Different modes of travel demand different books. On an airplane I seem to need more action, something like a Martin Cruz Smith thriller. On a motorcycle, at the end of the day I want something with the quiet, intense focus of Carol Shields. […] One summer in Europe I carted around Don Quixote, bored and suspecting that the famous windmill scene gets all the attention because it is only thirty pages in and everyone gives up after that. But I became enchanted with Cervantes and his writing of the book more than with the Don and his adventures, or rather they merged, and the novel’s leisurely journey calmed my own. Sometimes when I’m travelling I begin to feel like a gigantic open nerve on the verge of overload, and that if I see/smell/touch/taste/hear one more thing I’ll explode and all my sensory impressions will be splattered across the landscape. It helps to write (which is why you always see travellers hunched in a scribbling frenzy over their journals or blazing away at the keyboards in internet cafés), but the right book creates a space, orders the cosmos for you, and you look up from it ready again to take in more.
It struck me that my recent spate of slim, intense volumes has something to do with the amount of reading I’ve been doing on the subway. They’re the right size and weight for carrying about but they’re dense enough for me to get a lot out of them even if I can only manage a few pages between transfer points.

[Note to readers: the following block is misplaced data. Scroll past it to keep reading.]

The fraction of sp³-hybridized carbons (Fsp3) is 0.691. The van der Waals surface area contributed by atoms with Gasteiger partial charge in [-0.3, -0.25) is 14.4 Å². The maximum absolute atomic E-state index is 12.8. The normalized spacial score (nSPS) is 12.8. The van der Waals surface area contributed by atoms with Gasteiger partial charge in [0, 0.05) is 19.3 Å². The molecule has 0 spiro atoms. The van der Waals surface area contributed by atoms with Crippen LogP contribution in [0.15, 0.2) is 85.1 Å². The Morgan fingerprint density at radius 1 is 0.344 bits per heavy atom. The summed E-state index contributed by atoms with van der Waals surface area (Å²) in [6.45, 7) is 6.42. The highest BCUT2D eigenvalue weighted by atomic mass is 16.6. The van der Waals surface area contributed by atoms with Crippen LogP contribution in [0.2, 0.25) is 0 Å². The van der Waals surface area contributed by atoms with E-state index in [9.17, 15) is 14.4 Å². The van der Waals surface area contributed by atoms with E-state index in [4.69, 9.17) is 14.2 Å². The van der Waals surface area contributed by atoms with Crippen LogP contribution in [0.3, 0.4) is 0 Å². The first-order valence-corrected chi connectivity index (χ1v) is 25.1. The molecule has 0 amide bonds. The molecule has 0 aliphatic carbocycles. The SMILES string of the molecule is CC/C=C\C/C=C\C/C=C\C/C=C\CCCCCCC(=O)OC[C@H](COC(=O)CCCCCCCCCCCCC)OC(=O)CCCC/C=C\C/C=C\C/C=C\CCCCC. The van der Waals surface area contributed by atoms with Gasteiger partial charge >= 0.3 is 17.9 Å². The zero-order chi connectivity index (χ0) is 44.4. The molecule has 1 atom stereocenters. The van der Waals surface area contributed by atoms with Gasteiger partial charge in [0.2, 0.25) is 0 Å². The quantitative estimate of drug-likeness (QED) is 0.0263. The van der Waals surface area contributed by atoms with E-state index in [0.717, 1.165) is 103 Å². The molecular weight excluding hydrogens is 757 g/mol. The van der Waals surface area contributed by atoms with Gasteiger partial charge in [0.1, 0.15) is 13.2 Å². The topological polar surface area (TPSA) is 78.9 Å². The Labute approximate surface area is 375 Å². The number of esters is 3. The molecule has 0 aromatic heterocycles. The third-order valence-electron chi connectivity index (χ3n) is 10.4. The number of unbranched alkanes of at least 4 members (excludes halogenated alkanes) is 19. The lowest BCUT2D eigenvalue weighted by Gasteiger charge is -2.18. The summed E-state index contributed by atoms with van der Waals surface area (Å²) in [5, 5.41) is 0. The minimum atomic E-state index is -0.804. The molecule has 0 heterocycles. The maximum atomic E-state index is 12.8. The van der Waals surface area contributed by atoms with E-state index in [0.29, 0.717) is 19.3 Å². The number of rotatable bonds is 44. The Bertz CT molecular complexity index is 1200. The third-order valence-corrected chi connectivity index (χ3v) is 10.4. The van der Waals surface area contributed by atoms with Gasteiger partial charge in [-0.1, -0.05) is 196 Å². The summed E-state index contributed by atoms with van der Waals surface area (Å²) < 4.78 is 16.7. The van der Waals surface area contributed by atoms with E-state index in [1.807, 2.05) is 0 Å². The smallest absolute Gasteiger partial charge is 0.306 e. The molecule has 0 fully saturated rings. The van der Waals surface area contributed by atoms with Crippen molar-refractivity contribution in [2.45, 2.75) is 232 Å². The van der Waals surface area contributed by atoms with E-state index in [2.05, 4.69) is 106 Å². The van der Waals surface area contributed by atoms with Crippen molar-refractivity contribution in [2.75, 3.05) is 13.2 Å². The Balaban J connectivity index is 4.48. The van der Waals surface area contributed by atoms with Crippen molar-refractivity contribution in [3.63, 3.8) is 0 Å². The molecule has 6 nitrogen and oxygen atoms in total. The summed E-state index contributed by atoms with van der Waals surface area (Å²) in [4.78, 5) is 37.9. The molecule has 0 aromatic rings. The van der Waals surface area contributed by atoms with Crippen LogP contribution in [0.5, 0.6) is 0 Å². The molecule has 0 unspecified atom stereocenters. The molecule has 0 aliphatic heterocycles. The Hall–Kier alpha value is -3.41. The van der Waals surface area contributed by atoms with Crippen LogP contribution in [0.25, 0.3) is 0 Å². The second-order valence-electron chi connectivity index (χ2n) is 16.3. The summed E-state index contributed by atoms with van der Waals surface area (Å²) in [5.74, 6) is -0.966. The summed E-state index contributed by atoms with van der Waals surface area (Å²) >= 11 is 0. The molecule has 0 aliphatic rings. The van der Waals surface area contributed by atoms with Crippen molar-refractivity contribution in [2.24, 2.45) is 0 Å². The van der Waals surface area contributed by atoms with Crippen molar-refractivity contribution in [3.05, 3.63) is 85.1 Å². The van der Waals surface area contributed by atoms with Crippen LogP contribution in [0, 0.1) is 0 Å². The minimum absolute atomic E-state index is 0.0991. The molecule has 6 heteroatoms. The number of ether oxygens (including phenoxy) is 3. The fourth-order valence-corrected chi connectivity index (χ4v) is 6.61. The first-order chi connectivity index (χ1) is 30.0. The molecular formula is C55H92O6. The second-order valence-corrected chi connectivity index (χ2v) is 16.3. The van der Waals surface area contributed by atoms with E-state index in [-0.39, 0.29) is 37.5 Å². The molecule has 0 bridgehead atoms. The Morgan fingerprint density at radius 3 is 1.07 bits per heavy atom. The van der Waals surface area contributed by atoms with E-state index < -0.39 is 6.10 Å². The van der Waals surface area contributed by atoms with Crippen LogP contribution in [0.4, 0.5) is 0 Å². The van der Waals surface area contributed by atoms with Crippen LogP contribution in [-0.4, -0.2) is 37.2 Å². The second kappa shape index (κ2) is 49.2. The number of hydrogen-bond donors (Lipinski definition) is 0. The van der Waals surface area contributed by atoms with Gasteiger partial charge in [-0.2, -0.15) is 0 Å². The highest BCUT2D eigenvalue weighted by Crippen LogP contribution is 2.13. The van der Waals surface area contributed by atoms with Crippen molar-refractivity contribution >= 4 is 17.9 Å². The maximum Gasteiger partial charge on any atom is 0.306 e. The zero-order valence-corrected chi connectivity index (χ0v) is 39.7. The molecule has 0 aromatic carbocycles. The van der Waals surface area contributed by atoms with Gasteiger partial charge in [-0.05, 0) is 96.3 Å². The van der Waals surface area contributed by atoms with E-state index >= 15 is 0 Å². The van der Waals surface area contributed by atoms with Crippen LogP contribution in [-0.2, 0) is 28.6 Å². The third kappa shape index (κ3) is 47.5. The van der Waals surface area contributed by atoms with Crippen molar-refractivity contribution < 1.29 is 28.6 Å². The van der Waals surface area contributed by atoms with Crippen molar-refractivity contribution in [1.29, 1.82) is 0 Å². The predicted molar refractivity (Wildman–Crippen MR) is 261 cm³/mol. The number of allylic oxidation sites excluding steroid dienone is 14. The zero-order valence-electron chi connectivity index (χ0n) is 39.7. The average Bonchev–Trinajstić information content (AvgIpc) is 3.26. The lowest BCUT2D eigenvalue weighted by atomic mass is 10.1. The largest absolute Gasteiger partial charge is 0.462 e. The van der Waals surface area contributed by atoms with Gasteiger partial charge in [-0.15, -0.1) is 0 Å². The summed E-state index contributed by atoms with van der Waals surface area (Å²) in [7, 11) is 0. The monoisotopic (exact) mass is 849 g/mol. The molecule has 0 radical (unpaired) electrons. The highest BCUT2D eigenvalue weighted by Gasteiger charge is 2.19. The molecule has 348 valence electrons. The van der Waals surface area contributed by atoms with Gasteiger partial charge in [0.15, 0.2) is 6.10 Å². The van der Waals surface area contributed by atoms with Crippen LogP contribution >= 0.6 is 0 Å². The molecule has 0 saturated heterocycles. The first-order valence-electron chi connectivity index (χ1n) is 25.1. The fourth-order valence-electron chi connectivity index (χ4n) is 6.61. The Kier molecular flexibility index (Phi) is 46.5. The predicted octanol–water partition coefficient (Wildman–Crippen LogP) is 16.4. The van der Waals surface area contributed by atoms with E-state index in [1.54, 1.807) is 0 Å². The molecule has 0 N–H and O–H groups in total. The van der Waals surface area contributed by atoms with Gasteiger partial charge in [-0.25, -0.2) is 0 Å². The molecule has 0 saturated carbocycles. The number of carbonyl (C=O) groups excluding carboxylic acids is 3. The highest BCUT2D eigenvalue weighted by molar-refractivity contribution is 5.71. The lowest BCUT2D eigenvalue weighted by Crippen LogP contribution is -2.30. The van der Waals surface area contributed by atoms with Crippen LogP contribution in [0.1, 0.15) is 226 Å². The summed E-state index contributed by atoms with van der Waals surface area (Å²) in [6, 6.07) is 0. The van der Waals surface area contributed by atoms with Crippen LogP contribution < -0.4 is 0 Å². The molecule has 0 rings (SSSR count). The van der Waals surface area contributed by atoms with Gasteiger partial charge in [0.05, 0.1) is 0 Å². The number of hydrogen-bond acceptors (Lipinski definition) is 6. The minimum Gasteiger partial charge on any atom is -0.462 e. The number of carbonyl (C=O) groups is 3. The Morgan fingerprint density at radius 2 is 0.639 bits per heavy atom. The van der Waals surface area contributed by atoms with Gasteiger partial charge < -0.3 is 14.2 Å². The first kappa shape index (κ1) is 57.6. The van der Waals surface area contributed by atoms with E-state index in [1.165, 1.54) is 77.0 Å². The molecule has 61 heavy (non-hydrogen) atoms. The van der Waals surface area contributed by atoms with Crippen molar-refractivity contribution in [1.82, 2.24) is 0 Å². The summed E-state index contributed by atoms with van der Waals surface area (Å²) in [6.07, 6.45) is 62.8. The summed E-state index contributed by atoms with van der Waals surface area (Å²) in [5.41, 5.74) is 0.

When I go away on a real trip, I spend considerably more time agonizing over what books to pack than I do over which clothes and other sundries to bring. It’s a tricky business, making sure that I have enough reading material to carry me through without completely overloading my suitcase. I choose a range of books and make sure to include a few that will bear re-reading. Of course when I arrive at my destination I stock up on a few more as soon as I find a bookstore, thereby rendering all the aforementioned agonizing unnecessary and completely overloading my suitcase for the trip home.
I can very much relate to Bishop’s point about the right book somehow providing order and clarity in the chaos of travel. I don’t write much while travelling though which is a bit odd given that I’m always scribbling away at home. My tendency is to wait until I’ve processed the experience sufficiently to commit it to paper, by which time I may be on to the next place, or already back home. I've had to discipline myself to write while on the road to properly preserve the details.
How do you choose which books to travel with? Do you write while on the road?